Admittedly, I’m late to the party on Black Spirit Crown‘s 2020 debut full-length, Gravity, but as one will when in orbit, it’s easy to be pulled in by the record. The Ohio-based two-piece of Dan Simone (vocals, guitar, theremin, dulcimer) and Chris Martin (vocals, keys & programming, bass) — plus guitar spots from Joe Fortunato (Doomstress, ex-Venomin James) — flourish over longform progressive heavy rock pieces like “Doomstar” and “Orb,” both over eight minutes, and the 21:10 closing title-track, which well earns having the album named after it for its consuming balance between aural weight, darkness of atmosphere and tone, and breadth. Before the last several minutes give way to droning noise, “Gravity” counterbalances the metallic underpinning of “Saga” and the rush of the penultimate “Teutates,” its patience singular even among the other longer cuts, balanced in alternating fashion with the shorter. Peppered-in growls make the proceedings less predictable on the whole, and feel like one more strength working in favor of these complex compositions.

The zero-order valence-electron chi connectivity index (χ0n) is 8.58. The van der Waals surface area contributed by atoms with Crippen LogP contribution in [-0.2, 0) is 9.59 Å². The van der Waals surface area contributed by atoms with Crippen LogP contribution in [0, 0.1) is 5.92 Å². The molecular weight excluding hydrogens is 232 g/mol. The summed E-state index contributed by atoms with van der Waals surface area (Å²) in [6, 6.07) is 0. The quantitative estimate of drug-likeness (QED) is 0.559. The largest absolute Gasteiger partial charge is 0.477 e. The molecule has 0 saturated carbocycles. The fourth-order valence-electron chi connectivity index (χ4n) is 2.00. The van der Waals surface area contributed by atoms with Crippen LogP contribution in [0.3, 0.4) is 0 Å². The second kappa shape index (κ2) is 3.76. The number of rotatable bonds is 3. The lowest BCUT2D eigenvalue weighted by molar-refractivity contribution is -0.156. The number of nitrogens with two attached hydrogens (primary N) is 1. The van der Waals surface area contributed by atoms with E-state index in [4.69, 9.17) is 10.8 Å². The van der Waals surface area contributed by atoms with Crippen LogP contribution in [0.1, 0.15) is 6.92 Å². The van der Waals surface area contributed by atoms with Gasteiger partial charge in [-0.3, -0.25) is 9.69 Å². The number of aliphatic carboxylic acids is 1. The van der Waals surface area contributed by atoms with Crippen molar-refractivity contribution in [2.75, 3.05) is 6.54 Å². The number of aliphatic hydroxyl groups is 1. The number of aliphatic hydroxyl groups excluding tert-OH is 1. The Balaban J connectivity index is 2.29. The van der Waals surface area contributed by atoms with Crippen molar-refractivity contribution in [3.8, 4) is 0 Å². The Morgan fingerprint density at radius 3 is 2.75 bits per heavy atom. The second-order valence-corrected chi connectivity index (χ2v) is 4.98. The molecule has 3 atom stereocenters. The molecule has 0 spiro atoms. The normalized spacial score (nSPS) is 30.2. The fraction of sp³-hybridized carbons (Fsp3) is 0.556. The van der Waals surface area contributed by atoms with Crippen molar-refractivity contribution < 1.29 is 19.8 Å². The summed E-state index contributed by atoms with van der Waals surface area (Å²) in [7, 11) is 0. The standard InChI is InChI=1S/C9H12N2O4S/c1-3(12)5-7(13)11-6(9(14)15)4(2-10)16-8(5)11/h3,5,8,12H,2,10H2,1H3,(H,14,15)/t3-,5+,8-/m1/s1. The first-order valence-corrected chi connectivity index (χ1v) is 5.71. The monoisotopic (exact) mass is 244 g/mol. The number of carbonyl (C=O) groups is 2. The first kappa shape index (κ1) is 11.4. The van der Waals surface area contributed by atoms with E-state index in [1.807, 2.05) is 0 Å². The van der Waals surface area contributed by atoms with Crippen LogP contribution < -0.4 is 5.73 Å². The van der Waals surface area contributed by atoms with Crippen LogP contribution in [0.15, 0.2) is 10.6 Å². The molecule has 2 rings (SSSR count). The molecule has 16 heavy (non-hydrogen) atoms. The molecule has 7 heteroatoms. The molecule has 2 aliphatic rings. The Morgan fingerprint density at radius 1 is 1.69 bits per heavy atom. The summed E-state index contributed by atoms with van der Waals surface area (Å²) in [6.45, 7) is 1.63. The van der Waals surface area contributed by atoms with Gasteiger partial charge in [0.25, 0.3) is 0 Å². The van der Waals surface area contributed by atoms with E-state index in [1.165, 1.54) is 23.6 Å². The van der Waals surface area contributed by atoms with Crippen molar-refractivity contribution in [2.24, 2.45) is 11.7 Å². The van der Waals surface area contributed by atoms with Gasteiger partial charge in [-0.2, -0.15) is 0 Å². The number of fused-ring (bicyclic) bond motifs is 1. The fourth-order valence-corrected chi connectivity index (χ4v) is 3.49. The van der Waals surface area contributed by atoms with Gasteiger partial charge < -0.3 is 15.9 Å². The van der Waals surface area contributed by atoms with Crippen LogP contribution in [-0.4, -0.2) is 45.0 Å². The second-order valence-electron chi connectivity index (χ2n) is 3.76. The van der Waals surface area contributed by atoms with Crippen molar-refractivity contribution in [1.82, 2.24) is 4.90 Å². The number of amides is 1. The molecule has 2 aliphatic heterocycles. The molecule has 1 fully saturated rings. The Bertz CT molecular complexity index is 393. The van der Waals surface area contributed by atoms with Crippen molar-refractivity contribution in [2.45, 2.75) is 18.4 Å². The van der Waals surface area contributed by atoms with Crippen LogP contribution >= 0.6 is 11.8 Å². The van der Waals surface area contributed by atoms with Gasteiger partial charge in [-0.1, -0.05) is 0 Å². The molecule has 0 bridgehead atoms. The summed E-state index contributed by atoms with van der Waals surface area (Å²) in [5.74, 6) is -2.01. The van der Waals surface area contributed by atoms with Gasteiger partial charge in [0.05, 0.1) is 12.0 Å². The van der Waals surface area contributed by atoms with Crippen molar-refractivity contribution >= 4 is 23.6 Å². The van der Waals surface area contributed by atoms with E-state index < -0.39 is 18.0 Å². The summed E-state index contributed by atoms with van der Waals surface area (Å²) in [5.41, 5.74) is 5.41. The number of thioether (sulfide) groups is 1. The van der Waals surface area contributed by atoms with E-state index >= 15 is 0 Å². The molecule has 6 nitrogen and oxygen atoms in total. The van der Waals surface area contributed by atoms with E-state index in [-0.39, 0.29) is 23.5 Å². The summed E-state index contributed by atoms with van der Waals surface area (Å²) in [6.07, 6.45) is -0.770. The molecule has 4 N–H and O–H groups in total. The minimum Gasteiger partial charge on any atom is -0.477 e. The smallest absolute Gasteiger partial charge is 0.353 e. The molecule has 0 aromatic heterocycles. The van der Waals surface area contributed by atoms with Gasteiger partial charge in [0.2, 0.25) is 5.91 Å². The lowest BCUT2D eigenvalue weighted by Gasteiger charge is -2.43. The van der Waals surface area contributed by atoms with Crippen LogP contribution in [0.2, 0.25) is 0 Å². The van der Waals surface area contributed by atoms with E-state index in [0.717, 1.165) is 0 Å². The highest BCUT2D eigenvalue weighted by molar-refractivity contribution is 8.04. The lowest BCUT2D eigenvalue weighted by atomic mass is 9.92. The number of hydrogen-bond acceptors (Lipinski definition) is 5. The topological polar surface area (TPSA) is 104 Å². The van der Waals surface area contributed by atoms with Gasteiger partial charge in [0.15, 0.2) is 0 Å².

Black Spirit Crown on Facebook

Black Spirit Crown on Bandcamp

 

Intraveineuse, Chronicles of an Inevitable Outcome

intraveineuse chronicles of an inevitable outcome